WATCH THE DEBATE LIVE, on Saturday 5th December 2020 at 15.00 CET here: https://www.youtube.com/watch?v=yyXIOBIOTCE&feature=youtu.be

Participants

John Bolton_George SkidmoreAmb. John Bolton. Photo: Gage Skidmore (CC 3.0)

John Bolton

John Bolton is an American attorney, diplomat, Republican consultant and political commentator who served as the 25th United States Ambassador to the United Nations from 2005 to 2006 and as the 27th United States National Security Advisor from 2018 to 2019. He has also served in various positions in the US Administration under Presidents George W. Bush, George H. W. Bush and Ronald Reagan. Amb. Bolton is the author of three books: Surrender Is Not an Option: Defending America at the United Nations and Abroad (2007); How Barack Obama Is Endangering Our National Sovereignty (2010); and The Room Where It Happened: A White House Memoir (2020), where he describes his time as National Security Advisor for U.S. President Donald Trump from April 2018 to September 2019.

Yanis Varoufakis_Yanis Varoufakis. Photo: Private 

Yanis Varoufakis

Yanis Varoufakis is a member of Greece’s Parliament and parliamentary leader of MeRA25, the Greek political party belonging to DiEM25 – Europe’s first transnational pan-European movement. Previously he served as Greece’s Finance Minister during the first six months of 2015, as a member of Syriza, and he led negotiations with Greece’s creditors during the government-debt crisis. Varoufakis has taught economics at the universities of East Anglia, Cambridge, Sydney, Glasgow, Texas and Athens where he still holds a Chair in Political Economy and Economic Theory. He also holds several honorary professorships. He is the author of a number of best-selling books, including Adults in the Room: My Battle With Europe’s Deep Establishment (2017); Talking to My Daughter About the Economy: A brief history of capitalism (2017), And the Weak Suffer What They Must? Europe, Austerity and the Threat to Global Stability (2016). His latest book is Another Now: Dispatches from an Alternative Present (2020).

Scott Gates_UiOScott Gates. Photo: University of Oslo

Moderator: Scott Gates

Scott Gates is an American political scientist and economist based in Norway. He is currently Professor of Political Science at the University of Oslo (UiO), as well as Guest Researcher at UiO’s Department of Economics. Gates is also Research Professor at Peace Research Institute Oslo (PRIO), and he is Editor of the Journal of Peace Research, and of the International Area Studies Review. From 2002 to 2013, Gates was director of PRIO’s Centre for the Study of Civil War. Gates has previously worked at the Norwegian University of Science and Technology (NTNU) and Michigan State University (MSU).

Exemplary governance: Which countries should high-COVID nations follow?

Published by Anonymous (not verified) on Tue, 01/12/2020 - 3:04am in

Connecting illness, death and governance in a COVID world


Image by Frauke Riether from Pixabay

By Ian Inkster

As much of America, Europe and many anglophone nations face the welter of possible choices of action available to them as they enter what is understood to be a “second wave” of COVID-19, their media repeatedly mention a small group of nations that might best be copied—examples of good COVID governance.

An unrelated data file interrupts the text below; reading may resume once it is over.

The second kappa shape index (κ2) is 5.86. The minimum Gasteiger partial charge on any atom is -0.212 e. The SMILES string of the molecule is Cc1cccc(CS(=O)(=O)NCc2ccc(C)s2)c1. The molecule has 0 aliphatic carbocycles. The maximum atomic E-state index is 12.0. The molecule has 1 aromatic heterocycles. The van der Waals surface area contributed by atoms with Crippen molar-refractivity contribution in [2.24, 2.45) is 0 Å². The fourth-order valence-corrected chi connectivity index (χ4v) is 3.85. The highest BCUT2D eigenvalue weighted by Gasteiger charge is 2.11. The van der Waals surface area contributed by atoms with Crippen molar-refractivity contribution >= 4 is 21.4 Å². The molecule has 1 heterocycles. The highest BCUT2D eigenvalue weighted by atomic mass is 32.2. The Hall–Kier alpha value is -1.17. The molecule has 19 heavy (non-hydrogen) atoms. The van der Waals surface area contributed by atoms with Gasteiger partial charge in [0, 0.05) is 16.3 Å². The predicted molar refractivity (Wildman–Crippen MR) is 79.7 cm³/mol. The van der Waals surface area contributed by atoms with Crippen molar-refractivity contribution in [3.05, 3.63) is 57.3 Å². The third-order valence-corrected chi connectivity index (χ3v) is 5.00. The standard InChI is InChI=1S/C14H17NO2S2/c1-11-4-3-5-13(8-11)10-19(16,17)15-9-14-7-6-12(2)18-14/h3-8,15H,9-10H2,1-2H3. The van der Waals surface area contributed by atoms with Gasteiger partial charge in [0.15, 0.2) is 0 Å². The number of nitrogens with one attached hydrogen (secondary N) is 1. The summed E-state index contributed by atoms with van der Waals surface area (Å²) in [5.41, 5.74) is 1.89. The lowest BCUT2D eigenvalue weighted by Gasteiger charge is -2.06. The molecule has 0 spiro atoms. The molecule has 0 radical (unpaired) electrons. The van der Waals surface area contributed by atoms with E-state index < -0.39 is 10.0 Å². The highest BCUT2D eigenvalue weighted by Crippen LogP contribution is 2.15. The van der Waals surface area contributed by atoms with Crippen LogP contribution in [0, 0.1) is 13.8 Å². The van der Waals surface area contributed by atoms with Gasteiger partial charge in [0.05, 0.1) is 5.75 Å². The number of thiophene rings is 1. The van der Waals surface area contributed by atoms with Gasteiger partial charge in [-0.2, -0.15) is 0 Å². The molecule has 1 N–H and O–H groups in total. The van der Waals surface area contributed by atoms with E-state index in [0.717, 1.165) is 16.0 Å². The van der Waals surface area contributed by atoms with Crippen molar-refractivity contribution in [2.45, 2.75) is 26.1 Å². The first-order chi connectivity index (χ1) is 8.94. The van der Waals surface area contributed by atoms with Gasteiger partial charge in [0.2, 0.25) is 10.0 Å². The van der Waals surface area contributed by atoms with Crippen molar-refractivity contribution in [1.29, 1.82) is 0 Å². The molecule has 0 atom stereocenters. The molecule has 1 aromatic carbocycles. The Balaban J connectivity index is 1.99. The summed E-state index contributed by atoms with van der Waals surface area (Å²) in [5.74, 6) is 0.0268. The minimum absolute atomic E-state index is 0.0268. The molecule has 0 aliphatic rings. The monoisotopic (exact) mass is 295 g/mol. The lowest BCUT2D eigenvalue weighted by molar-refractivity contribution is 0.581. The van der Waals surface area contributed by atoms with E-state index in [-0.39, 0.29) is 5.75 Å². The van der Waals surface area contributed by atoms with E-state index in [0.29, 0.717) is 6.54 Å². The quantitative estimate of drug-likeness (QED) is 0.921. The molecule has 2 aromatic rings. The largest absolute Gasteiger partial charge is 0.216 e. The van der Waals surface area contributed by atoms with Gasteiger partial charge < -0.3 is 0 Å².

Two points at the outset. For some time now it has been unclear whether this new wave was a direct function of mutation among the many DNA of the virus itself, or mainly a man-made cycle following the ups and downs of civil societies’ adherence to the regulations. Are the spikes resulting from civil laxity? The second point follows from this civil laxity argument—it may well be claimed that a nation’s ability to dampen COVID incidence and mortality is a sign of its existing power of governance. Good COVID management then becomes a measure of strength and scope of policies, of a government’s firmness in convincing its citizens to adhere to regulations, and of its own power to adapt to externally induced changing circumstances. From this, it may be argued that good COVID results act as an indicator of how well a government will lead its nation into post-COVID economic recovery. So, there can be quite a lot at stake here.

Thus, choosing the best example may well reflect an underlying belief among large numbers of people that a particular country has high status among the comity of nations. That is, successful COVID results may be seen by many people throughout the globe as exemplifying both successful governance and a firm moral economy. Contrariwise, failure over COVID in the “second wave” may now be considered a sign of a failing state. We have witnessed the ousting of Donald Trump.

Clearly enough, notable exemplars cannot be so small as to be clearly outliers, else such varied places as the Falklands or Greenland would take the lead. This puts to the side nations that have, indeed, been applauded, such as Hong Kong and Singapore. This applies also to isolated islands and vast territories with very low population densities such as Iceland, Madagascar, Finland, or even Norway. On more direct reasoning, those seeking exemplars should surely omit nations that do not report tests per million, such as Burkina Faso with a population of over 24 million and impressive Cm (cases per million) of 122 and exceptionally low Dm (deaths per million) of only 3, but which does not report test numbers. Of course, there will be nations that have actually had so few hospitalised cases or deaths that they have not instituted tests at all, but they are difficult to clearly separate from ones where cases would be high if thorough testing had been instituted.